Easy A

Easy A is a film about adolescence, good deeds gone wrong, the value of a good reputation, judgment, and acceptance.

Olive is a good girl from a happy home who stays out of the spotlight at her California high school. That is, until her gay friend Brandon takes her suggestion to pretend he’s straight literally and begs her to play his fake girlfriend. The two stage a hook-up at a party and – voila – Brandon’s troubles are over. Suddenly Olive is sought after by all the boys who can’t get a break to boost their image and elevate their man-status.

At first, Olive’s reluctance to pretend dark deeds is overcome by her sympathy for the poor downtrodden guys that seek her out, but soon she discovers she enjoys the attention she’s getting from her growing reputation as a ‘floosy,’ and plays it up to the max. The problem with faking loose character is that Olive begins to lose sight of what’s real and what’s fake, and learns that a reputation can be just as easily damaged by lies and rumors as by actions.

The movie boasts a stellar cast, starring Emma Stone , Amanda Bynes (She’s the Man, What A Girl Wants, Hairspray), Penn Badgley (John Tucker Must Die), Dan Byrd (Cougar Town, Hills Have Eyes), and is directed by Will Gluck (producer of The Loop, 2006-2007, writer/director of Friends With Benefits, 2011).

Despite the formula teen-comedy plot, Easy A brings more to the table than what’s expected of it. The cast is strong on the talent side and delivers surprisingly complex and emotional performances, over and above the comedic horseplay (which was pretty hilarious). Most will recognize Emma Stone from Superbad (Jules, the object of desire) and Amanda Bynes (She’s the Man, Hairspray) is great at playing the villainous blonde beauty. Penn Badgley, who plays the all-around wholesome good guy, had a similar role in John Tucker Must Die. Dan Byrd is a slightly less familiar face but will probably be recognized from The Hills Have Eyes and Cougar Town. Despite his positively cookie-cutter role as the persecuted gay teen, he brings a refreshing level of depth and charm.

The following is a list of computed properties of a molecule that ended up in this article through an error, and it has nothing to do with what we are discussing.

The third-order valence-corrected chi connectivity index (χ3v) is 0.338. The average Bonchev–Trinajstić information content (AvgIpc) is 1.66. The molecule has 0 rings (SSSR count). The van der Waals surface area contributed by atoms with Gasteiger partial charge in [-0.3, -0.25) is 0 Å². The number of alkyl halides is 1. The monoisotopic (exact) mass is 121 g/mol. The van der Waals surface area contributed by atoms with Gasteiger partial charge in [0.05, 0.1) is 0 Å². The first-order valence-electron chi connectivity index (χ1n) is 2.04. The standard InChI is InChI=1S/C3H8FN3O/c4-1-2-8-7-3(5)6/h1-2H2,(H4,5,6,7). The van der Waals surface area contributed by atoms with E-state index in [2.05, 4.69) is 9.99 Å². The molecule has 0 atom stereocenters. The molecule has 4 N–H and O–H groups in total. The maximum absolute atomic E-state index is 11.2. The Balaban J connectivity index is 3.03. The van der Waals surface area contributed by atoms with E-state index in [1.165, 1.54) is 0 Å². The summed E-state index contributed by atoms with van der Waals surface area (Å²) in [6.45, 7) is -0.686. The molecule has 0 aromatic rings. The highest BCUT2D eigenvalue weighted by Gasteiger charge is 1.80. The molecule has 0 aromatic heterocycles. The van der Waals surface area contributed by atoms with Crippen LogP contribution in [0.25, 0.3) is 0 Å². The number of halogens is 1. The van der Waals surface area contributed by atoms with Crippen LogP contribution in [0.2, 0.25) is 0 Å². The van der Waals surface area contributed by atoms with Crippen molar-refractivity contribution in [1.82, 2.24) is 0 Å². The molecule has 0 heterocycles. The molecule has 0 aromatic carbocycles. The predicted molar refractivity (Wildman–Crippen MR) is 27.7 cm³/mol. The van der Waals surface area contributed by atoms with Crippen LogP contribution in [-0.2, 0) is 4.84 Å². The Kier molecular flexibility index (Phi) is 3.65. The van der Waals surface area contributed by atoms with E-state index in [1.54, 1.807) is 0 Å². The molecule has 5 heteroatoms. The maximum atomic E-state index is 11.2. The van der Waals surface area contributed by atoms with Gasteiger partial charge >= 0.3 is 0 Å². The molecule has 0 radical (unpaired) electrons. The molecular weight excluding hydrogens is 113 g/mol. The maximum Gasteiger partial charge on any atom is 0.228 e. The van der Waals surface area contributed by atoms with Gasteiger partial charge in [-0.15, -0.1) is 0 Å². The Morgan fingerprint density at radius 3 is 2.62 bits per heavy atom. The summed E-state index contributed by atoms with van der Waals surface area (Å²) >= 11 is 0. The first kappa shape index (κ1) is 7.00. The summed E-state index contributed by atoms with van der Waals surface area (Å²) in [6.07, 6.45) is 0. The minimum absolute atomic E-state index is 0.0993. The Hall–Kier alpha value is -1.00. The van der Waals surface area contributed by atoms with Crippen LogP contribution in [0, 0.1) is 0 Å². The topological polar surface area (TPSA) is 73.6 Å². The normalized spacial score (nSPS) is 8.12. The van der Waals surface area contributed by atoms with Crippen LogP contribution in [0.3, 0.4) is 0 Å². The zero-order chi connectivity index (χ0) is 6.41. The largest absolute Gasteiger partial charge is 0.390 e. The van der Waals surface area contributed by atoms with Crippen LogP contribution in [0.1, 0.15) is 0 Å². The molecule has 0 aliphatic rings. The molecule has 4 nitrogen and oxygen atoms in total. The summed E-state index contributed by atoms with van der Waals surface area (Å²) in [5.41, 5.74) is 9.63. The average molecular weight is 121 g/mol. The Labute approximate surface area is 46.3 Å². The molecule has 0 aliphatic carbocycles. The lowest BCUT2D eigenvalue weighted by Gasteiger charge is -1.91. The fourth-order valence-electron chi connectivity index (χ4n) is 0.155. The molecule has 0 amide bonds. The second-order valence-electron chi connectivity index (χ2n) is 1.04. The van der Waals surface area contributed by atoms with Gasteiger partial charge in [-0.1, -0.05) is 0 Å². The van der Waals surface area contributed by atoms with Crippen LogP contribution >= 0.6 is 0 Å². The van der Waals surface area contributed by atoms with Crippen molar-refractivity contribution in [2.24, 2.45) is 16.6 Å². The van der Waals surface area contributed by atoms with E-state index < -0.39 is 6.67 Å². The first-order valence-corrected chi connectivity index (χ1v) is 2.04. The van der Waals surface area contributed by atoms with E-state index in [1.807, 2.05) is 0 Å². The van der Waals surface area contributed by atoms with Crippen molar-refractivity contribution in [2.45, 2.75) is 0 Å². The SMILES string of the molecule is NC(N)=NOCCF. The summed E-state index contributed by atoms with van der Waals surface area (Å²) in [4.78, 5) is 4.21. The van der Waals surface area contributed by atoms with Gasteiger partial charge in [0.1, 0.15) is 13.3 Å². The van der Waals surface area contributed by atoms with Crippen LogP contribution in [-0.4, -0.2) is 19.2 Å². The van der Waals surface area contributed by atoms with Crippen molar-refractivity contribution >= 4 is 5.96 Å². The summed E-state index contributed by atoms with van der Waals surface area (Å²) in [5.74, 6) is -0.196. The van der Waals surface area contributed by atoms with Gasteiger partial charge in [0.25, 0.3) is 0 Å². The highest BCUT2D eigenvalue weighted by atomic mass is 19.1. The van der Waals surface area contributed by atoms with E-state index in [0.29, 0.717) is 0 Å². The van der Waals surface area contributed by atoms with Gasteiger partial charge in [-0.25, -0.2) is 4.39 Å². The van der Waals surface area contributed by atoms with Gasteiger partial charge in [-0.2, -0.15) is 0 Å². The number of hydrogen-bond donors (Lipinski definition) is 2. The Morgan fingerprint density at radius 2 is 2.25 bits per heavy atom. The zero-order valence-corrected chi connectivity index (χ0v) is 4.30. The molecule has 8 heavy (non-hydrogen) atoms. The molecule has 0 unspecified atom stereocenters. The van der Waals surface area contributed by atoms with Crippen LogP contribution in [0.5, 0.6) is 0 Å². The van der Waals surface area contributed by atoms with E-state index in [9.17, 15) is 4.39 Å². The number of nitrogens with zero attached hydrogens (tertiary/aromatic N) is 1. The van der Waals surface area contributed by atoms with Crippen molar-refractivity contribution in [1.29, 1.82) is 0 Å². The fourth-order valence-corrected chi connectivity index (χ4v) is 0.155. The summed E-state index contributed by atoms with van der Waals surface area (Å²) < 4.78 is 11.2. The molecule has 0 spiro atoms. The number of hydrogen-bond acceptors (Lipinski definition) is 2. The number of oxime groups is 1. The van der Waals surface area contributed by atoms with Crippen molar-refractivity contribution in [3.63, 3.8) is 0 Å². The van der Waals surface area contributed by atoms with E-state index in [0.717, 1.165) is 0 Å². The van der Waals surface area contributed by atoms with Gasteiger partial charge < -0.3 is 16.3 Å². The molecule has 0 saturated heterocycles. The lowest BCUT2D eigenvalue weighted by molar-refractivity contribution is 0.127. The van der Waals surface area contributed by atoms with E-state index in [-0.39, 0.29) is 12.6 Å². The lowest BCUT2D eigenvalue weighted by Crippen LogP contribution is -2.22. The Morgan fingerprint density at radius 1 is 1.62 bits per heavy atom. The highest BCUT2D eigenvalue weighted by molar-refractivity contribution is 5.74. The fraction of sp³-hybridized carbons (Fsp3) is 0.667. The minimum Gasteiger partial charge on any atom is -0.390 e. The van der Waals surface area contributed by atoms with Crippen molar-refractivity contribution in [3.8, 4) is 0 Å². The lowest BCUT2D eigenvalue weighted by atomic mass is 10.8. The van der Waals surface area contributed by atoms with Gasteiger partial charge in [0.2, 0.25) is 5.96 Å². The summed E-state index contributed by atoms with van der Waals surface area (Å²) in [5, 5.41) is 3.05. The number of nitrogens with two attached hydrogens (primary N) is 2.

Easy A is a fun watch and actually imparts some pretty good messages about character, truth, and what makes a good person good.

I’ll be looking forward to seeing Emma Stone in Writer/Director Will Gluck’s upcoming Friends with Benefits in 2011.

Noel Carlson

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